Kinsale, Old Head Lighthouse


Old Head of Kinsale on the County Cork coastline.

A4 (210 x 297mm) : 250g/m² archival art paper

A3 (297 x 420mm) : 250g/m² archival art paper

Artist: Roger O’Reilly

The artist signs each poster.

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A Bit of History

The Old head of Kinsale Lighthouse has a long and proud history reaching back into the pre-Christian era when there are references to a lighted beacon maintained on the tip of the headland.

The first proper lighthouse as we would recognise it was one of six cottage-style lighthouses erected around the Irish coast by Sir Robert Reading under letters patent granted to him by Charles II. Across the road from the ruins, another lighthouse was built in 1814. It stood almost 13 metres tall with a circular accommodation block at the base. Unfortunately, this tower was frequently obscured by fog and low cloud and it was decided that a new lighthouse would be better positioned at the point of the headland.

In 1845 word was given to proceed with a new structure and within three years the new lighthouse was complete at a cost of just over ten thousand pounds. Once the new light was established, the old tower was partially demolished so it wouldn’t be mistaken as an operational lighthouse during daylight hours.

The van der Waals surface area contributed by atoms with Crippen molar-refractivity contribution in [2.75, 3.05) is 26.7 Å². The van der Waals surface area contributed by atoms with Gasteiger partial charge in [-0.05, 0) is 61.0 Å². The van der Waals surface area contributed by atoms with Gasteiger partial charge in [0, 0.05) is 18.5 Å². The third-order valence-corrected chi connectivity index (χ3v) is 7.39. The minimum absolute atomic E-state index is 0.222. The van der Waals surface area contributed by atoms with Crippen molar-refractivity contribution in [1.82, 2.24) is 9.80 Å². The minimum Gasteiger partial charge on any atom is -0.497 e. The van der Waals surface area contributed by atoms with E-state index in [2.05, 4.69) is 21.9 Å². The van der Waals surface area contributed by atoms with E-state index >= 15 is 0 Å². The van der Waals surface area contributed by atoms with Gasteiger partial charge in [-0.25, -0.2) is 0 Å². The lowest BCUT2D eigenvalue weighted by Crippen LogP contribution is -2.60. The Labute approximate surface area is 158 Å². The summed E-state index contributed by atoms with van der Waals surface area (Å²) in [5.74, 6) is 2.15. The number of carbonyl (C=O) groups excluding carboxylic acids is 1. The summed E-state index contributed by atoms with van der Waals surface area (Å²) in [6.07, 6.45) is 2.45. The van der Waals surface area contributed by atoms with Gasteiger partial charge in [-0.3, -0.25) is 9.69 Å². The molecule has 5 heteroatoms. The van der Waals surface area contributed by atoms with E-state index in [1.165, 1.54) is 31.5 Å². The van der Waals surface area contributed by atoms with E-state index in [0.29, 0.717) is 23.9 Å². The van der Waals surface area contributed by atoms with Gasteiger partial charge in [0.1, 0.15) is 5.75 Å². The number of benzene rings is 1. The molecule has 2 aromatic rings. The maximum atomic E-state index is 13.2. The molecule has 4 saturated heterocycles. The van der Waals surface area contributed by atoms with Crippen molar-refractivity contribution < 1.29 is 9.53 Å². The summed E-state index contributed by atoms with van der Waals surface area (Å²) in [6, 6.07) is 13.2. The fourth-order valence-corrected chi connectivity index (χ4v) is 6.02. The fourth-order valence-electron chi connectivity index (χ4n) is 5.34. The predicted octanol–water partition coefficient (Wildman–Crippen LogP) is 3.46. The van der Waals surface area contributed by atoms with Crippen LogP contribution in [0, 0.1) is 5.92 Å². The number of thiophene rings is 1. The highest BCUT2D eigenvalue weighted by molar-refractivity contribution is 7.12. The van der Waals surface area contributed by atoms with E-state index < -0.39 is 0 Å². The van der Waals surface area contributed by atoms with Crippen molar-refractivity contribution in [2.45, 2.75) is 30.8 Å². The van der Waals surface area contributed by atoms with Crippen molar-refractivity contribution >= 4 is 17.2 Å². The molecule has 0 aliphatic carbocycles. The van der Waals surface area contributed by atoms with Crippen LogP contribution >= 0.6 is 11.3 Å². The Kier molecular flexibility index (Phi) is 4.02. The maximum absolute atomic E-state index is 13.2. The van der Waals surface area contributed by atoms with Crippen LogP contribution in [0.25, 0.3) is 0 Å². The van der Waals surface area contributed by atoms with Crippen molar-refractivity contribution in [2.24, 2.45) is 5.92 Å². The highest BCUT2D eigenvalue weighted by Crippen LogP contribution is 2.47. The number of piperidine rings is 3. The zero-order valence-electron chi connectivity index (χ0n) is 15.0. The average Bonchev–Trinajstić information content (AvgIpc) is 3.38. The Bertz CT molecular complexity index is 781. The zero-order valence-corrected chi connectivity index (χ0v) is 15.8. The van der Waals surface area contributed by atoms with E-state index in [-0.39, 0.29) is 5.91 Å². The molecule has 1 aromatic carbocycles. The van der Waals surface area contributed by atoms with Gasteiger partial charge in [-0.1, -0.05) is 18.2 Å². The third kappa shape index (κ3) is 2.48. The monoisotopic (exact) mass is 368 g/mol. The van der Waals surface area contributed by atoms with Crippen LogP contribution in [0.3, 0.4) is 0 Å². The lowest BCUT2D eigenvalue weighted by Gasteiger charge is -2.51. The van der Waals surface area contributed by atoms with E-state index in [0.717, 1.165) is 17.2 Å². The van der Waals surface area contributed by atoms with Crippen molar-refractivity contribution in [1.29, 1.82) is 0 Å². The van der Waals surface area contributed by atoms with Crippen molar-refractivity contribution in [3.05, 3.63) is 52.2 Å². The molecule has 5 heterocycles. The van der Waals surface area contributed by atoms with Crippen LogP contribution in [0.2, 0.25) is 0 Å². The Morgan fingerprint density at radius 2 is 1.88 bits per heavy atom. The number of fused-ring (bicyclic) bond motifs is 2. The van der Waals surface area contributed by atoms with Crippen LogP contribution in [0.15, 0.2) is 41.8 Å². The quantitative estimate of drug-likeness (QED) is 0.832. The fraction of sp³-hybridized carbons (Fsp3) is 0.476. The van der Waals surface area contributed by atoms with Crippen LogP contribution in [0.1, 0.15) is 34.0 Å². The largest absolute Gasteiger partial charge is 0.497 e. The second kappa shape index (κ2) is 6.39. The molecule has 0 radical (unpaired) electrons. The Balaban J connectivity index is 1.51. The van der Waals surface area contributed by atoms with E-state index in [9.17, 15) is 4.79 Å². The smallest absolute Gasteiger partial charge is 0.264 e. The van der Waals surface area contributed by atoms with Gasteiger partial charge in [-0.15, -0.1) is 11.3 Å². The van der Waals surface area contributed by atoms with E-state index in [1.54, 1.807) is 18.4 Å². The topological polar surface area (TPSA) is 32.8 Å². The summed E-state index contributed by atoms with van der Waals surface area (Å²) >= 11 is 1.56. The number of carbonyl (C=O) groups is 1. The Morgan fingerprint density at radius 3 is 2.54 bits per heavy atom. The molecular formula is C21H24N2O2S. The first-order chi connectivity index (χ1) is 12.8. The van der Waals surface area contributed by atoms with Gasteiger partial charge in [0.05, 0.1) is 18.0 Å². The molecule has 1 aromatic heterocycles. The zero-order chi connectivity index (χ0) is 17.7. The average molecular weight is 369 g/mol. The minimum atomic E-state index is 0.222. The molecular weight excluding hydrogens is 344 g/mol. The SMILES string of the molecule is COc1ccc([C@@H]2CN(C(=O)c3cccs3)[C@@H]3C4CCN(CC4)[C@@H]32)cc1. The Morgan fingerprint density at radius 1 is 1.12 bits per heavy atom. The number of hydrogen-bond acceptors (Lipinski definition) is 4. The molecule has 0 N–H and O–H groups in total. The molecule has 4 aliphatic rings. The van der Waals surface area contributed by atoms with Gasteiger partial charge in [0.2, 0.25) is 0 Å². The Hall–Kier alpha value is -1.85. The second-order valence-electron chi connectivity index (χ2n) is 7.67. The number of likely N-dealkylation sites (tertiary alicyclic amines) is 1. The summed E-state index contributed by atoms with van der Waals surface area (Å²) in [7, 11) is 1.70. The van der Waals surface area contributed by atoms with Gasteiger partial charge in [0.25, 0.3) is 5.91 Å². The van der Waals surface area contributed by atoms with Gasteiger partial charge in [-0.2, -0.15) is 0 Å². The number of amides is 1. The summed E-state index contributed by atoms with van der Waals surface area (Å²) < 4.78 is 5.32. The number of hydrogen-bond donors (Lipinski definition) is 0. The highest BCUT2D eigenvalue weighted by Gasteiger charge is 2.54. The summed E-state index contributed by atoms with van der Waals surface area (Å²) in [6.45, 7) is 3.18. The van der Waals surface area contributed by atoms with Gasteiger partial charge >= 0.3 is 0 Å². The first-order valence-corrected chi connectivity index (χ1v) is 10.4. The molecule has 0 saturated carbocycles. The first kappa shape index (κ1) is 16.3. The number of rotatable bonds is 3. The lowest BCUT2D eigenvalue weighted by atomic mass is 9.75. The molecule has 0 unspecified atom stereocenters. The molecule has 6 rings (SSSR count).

In 1893 three cannons were installed as a fog signal and a signal man joined the two keepers on duty. In 1972 the light was converted to electric and the explosive fog signal was changed to a siren and then terminated altogether thirteen years later.  The Old Head was finally automated in 1987, the keepers withdrawn and the lighthouse placed in the care of a part time attendant.

Originally the tower was plastered white with the addition of two red bands. This remained until the summer of 1930 when it was changed to black with two white bands.

To stand at the Old Head looking out to sea is also of course to be tragically reminded of one of the most notorious shipwrecks of the 20th Century. The RMS Lusitania sank just over 17 kilometres due south of the Old Head after being hit by a single torpedo fired by the German submarine U-20 on the 7th May 1915. The ship listed so badly that lifeboats crashed into passengers crowded on deck and dumped their cargo into the water. The majority of the passengers never had a chance as the giant ship slipped beneath the waves in less than twenty minutes. One thousand one hundred and nineteen of the 1,924 aboard perished.

Location:   51°36.287′ North, 08°32.018′ West.

Elevation:  72 m

Character: Fl (2) W 10s.

Range:        37 km

A Note from the Artist

This was another of those tough decisions. Do I illustrate it from land or sea? As it happened, I got a chance to look around the lighthouse thanks to a friend and the decision was made for me. This was one of my early ones, and I decided to keep it simple and play with shapes—I loved the red railings, so I exaggerated them a little.



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